Marie-Louise Martin was a missionary and theological educator in Africa. Born in Lucerne, Martin served as a Reformed Church minister in Switzerland from 1938 to 1944. In 1946 she was appointed by the Swiss Mission in South Africa to work as chaplain, minister, and teacher of religion at the Lemana Training Institution in North Transvaal. In 1957 she became a lecturer in theology at the pastoral school of Morija, Lesotho, and lecturer/reader in theology at the University in Roma, Lesotho. She defended her doctoral thesis on African messianism at the University of South Africa in 1962. In 1968 she visited the Church of Jesus Christ on Earth through the Prophet Simon Kimbangu (EJCSK) in Zaire, which had applied for membership in the World Council of Churches. Her acquaintance with the EJCSK changed her critical attitude toward African Independent Churches. After she became persona non grata in South Africa, she agreed to work with the EJCSK, and started a modest theological college in Kinshasa in 1970. It was gradually upgraded to a theological faculty. Fully devoted to the EJCSK, she trained the students theologically and spiritually, meanwhile facing increasingly worsening socioeconomic conditions. She became critically ill in 1990 and was taken to Lucerne, where she died. Her major publications were The Biblical Concept of Messianism and Messianism in Southern Africa (1964), and Kimbangu: An African Prophet and His Church (1975; German original, 1972).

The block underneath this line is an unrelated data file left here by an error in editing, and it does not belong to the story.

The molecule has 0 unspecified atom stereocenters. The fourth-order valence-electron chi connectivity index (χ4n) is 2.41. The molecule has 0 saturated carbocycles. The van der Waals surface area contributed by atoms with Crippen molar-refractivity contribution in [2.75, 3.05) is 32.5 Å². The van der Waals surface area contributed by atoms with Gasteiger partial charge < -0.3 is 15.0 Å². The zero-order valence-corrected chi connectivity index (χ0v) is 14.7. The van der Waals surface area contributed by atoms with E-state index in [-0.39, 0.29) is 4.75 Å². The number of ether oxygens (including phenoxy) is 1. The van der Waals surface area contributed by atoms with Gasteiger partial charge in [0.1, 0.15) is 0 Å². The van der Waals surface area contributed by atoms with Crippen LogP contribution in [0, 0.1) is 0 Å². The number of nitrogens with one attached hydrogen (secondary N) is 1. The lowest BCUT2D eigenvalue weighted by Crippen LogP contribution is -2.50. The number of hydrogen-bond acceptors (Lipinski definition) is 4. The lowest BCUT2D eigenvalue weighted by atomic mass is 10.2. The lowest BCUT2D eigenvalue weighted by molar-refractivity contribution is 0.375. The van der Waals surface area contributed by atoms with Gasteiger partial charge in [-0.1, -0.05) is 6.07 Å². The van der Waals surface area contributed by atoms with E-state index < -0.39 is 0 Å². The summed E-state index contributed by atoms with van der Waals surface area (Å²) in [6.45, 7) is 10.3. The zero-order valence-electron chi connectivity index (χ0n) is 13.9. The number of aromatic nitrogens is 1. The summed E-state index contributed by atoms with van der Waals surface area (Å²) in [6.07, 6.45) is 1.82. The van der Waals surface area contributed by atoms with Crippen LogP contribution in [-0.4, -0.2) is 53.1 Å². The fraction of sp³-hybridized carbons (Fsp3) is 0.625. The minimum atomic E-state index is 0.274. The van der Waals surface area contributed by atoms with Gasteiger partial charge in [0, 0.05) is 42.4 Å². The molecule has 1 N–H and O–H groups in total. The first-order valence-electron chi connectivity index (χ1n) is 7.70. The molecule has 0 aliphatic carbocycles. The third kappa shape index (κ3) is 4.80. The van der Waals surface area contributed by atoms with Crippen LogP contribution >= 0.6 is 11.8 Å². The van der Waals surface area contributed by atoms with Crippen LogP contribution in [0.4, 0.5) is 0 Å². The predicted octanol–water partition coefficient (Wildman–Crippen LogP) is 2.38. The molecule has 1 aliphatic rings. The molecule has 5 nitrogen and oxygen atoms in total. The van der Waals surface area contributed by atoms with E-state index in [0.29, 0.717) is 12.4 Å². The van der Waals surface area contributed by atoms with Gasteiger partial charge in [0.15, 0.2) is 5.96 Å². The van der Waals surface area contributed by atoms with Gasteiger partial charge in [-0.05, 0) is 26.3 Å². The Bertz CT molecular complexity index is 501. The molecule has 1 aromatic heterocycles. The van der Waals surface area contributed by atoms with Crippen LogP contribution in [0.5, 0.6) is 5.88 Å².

André Droogers, “Kimbanguism at the Grass Roots,” JRA 11 (1980): 188-189; Leny Lagerwerf, “Dr. MarieLouise Martin (1912-1990): Portrait of a Missionary,” in Changing Partnership of Missionary and Ecumenical Movements: Essays in Honour of Marc Spindler (1995), pp. 144-158 (includes a bibliography of her writings).
This article is reproduced, with permission, from Biographical Dictionary of Christian Missions, copyright © 1998, by Gerald H. Anderson, W. B. Eerdmans Publishing Company, Grand Rapids, Michigan. All rights reserved.